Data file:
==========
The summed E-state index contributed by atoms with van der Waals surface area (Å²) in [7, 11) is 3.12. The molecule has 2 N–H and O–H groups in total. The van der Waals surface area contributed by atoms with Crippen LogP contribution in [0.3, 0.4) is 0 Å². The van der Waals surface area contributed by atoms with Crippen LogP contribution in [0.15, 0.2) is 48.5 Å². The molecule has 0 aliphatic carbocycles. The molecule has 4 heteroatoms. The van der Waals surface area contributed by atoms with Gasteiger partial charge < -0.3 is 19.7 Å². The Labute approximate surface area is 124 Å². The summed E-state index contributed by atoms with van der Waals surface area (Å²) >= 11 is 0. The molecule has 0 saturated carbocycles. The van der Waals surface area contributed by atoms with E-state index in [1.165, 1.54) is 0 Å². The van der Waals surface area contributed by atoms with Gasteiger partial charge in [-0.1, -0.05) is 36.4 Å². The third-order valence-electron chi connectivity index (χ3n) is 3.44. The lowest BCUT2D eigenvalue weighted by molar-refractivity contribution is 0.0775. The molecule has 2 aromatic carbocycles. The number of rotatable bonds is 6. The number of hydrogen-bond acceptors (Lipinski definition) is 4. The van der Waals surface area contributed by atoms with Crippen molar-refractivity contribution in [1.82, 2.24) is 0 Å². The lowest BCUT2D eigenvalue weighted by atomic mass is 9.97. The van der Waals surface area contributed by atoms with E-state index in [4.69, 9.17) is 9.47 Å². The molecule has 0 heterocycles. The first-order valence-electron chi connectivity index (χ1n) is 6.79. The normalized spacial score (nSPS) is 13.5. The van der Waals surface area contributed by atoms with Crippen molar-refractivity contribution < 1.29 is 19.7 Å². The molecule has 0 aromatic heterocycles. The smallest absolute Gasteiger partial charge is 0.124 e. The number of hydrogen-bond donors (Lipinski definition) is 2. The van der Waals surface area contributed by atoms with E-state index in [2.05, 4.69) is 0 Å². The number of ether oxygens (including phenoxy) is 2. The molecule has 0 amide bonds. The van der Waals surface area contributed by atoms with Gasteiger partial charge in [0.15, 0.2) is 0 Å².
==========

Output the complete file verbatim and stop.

The summed E-state index contributed by atoms with van der Waals surface area (Å²) in [7, 11) is 3.12. The molecule has 2 N–H and O–H groups in total. The van der Waals surface area contributed by atoms with Crippen LogP contribution in [0.3, 0.4) is 0 Å². The van der Waals surface area contributed by atoms with Crippen LogP contribution in [0.15, 0.2) is 48.5 Å². The molecule has 0 aliphatic carbocycles. The molecule has 4 heteroatoms. The van der Waals surface area contributed by atoms with Gasteiger partial charge < -0.3 is 19.7 Å². The Labute approximate surface area is 124 Å². The summed E-state index contributed by atoms with van der Waals surface area (Å²) >= 11 is 0. The molecule has 0 saturated carbocycles. The van der Waals surface area contributed by atoms with E-state index in [1.165, 1.54) is 0 Å². The van der Waals surface area contributed by atoms with Gasteiger partial charge in [-0.1, -0.05) is 36.4 Å². The third-order valence-electron chi connectivity index (χ3n) is 3.44. The lowest BCUT2D eigenvalue weighted by molar-refractivity contribution is 0.0775. The molecule has 2 aromatic carbocycles. The number of rotatable bonds is 6. The number of hydrogen-bond acceptors (Lipinski definition) is 4. The van der Waals surface area contributed by atoms with Crippen molar-refractivity contribution in [1.82, 2.24) is 0 Å². The lowest BCUT2D eigenvalue weighted by atomic mass is 9.97. The van der Waals surface area contributed by atoms with E-state index in [4.69, 9.17) is 9.47 Å². The molecule has 0 heterocycles. The first-order valence-electron chi connectivity index (χ1n) is 6.79. The normalized spacial score (nSPS) is 13.5. The van der Waals surface area contributed by atoms with Crippen molar-refractivity contribution < 1.29 is 19.7 Å². The molecule has 0 aromatic heterocycles. The smallest absolute Gasteiger partial charge is 0.124 e. The number of hydrogen-bond donors (Lipinski definition) is 2. The van der Waals surface area contributed by atoms with E-state index in [2.05, 4.69) is 0 Å². The number of ether oxygens (including phenoxy) is 2. The molecule has 0 amide bonds. The van der Waals surface area contributed by atoms with Gasteiger partial charge in [0.15, 0.2) is 0 Å².